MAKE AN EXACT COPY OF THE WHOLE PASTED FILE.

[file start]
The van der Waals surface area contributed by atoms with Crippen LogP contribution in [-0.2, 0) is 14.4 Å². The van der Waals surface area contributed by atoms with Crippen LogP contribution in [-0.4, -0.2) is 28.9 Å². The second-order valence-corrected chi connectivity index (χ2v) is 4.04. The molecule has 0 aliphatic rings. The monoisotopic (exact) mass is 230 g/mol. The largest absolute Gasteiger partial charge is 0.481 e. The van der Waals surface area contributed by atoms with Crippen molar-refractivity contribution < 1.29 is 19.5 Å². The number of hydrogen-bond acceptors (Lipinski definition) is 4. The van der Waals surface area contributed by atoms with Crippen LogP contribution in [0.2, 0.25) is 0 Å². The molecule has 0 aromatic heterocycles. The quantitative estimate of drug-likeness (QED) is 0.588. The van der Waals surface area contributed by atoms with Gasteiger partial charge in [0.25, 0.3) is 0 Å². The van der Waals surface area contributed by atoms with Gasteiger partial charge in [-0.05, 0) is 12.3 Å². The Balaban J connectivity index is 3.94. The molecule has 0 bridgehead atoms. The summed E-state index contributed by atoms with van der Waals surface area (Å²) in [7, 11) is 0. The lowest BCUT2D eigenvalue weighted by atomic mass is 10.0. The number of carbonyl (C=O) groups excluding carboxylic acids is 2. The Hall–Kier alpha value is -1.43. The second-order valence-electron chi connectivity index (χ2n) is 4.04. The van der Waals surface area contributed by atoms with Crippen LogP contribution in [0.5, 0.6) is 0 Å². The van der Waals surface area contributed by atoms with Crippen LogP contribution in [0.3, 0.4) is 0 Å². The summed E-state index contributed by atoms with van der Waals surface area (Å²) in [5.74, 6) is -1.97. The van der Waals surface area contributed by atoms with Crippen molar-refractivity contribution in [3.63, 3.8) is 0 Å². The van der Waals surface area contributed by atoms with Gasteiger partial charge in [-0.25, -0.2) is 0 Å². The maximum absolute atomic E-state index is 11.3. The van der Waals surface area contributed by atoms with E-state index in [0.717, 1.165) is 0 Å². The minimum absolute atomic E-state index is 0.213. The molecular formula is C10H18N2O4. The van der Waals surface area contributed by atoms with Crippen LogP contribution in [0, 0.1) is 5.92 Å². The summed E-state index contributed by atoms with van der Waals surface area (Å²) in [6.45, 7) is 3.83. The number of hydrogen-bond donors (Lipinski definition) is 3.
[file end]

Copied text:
The van der Waals surface area contributed by atoms with Crippen LogP contribution in [-0.2, 0) is 14.4 Å². The van der Waals surface area contributed by atoms with Crippen LogP contribution in [-0.4, -0.2) is 28.9 Å². The second-order valence-corrected chi connectivity index (χ2v) is 4.04. The molecule has 0 aliphatic rings. The monoisotopic (exact) mass is 230 g/mol. The largest absolute Gasteiger partial charge is 0.481 e. The van der Waals surface area contributed by atoms with Crippen molar-refractivity contribution < 1.29 is 19.5 Å². The number of hydrogen-bond acceptors (Lipinski definition) is 4. The van der Waals surface area contributed by atoms with Crippen LogP contribution in [0.2, 0.25) is 0 Å². The molecule has 0 aromatic heterocycles. The quantitative estimate of drug-likeness (QED) is 0.588. The van der Waals surface area contributed by atoms with Gasteiger partial charge in [0.25, 0.3) is 0 Å². The van der Waals surface area contributed by atoms with Gasteiger partial charge in [-0.05, 0) is 12.3 Å². The Balaban J connectivity index is 3.94. The molecule has 0 bridgehead atoms. The summed E-state index contributed by atoms with van der Waals surface area (Å²) in [7, 11) is 0. The lowest BCUT2D eigenvalue weighted by atomic mass is 10.0. The number of carbonyl (C=O) groups excluding carboxylic acids is 2. The Hall–Kier alpha value is -1.43. The second-order valence-electron chi connectivity index (χ2n) is 4.04. The van der Waals surface area contributed by atoms with Crippen LogP contribution in [0.5, 0.6) is 0 Å². The van der Waals surface area contributed by atoms with Crippen LogP contribution in [0.3, 0.4) is 0 Å². The summed E-state index contributed by atoms with van der Waals surface area (Å²) in [5.74, 6) is -1.97. The van der Waals surface area contributed by atoms with Crippen molar-refractivity contribution in [3.63, 3.8) is 0 Å². The van der Waals surface area contributed by atoms with Gasteiger partial charge in [-0.25, -0.2) is 0 Å². The maximum absolute atomic E-state index is 11.3. The van der Waals surface area contributed by atoms with E-state index in [0.717, 1.165) is 0 Å². The minimum absolute atomic E-state index is 0.213. The molecular formula is C10H18N2O4. The van der Waals surface area contributed by atoms with Crippen LogP contribution in [0, 0.1) is 5.92 Å². The summed E-state index contributed by atoms with van der Waals surface area (Å²) in [6.45, 7) is 3.83. The number of hydrogen-bond donors (Lipinski definition) is 3.